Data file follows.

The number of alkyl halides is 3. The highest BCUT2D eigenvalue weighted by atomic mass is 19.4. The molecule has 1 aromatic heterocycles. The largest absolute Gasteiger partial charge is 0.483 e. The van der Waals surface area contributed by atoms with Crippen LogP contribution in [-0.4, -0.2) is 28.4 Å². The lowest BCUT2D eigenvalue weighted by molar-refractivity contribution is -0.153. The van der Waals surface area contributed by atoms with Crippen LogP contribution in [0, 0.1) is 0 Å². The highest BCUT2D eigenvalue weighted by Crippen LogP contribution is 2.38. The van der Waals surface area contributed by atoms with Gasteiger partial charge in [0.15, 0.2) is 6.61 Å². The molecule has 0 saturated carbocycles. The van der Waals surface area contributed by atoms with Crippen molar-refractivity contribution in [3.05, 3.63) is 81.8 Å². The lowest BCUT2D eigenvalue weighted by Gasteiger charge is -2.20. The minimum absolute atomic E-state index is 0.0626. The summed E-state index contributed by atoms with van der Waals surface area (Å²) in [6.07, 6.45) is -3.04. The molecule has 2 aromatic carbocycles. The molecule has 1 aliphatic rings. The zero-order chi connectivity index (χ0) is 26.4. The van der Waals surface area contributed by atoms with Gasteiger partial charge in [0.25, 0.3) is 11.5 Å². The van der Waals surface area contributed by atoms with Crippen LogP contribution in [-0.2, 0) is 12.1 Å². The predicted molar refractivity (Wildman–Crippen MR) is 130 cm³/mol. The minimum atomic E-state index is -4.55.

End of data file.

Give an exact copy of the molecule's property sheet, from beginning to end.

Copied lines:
The number of alkyl halides is 3. The highest BCUT2D eigenvalue weighted by atomic mass is 19.4. The molecule has 1 aromatic heterocycles. The largest absolute Gasteiger partial charge is 0.483 e. The van der Waals surface area contributed by atoms with Crippen LogP contribution in [-0.4, -0.2) is 28.4 Å². The lowest BCUT2D eigenvalue weighted by molar-refractivity contribution is -0.153. The van der Waals surface area contributed by atoms with Crippen LogP contribution in [0, 0.1) is 0 Å². The highest BCUT2D eigenvalue weighted by Crippen LogP contribution is 2.38. The van der Waals surface area contributed by atoms with Gasteiger partial charge in [0.15, 0.2) is 6.61 Å². The molecule has 0 saturated carbocycles. The van der Waals surface area contributed by atoms with Crippen molar-refractivity contribution in [3.05, 3.63) is 81.8 Å². The lowest BCUT2D eigenvalue weighted by Gasteiger charge is -2.20. The minimum absolute atomic E-state index is 0.0626. The summed E-state index contributed by atoms with van der Waals surface area (Å²) in [6.07, 6.45) is -3.04. The molecule has 2 aromatic carbocycles. The molecule has 1 aliphatic rings. The zero-order chi connectivity index (χ0) is 26.4. The van der Waals surface area contributed by atoms with Gasteiger partial charge in [0.25, 0.3) is 11.5 Å². The van der Waals surface area contributed by atoms with Crippen LogP contribution in [-0.2, 0) is 12.1 Å². The predicted molar refractivity (Wildman–Crippen MR) is 130 cm³/mol. The minimum atomic E-state index is -4.55.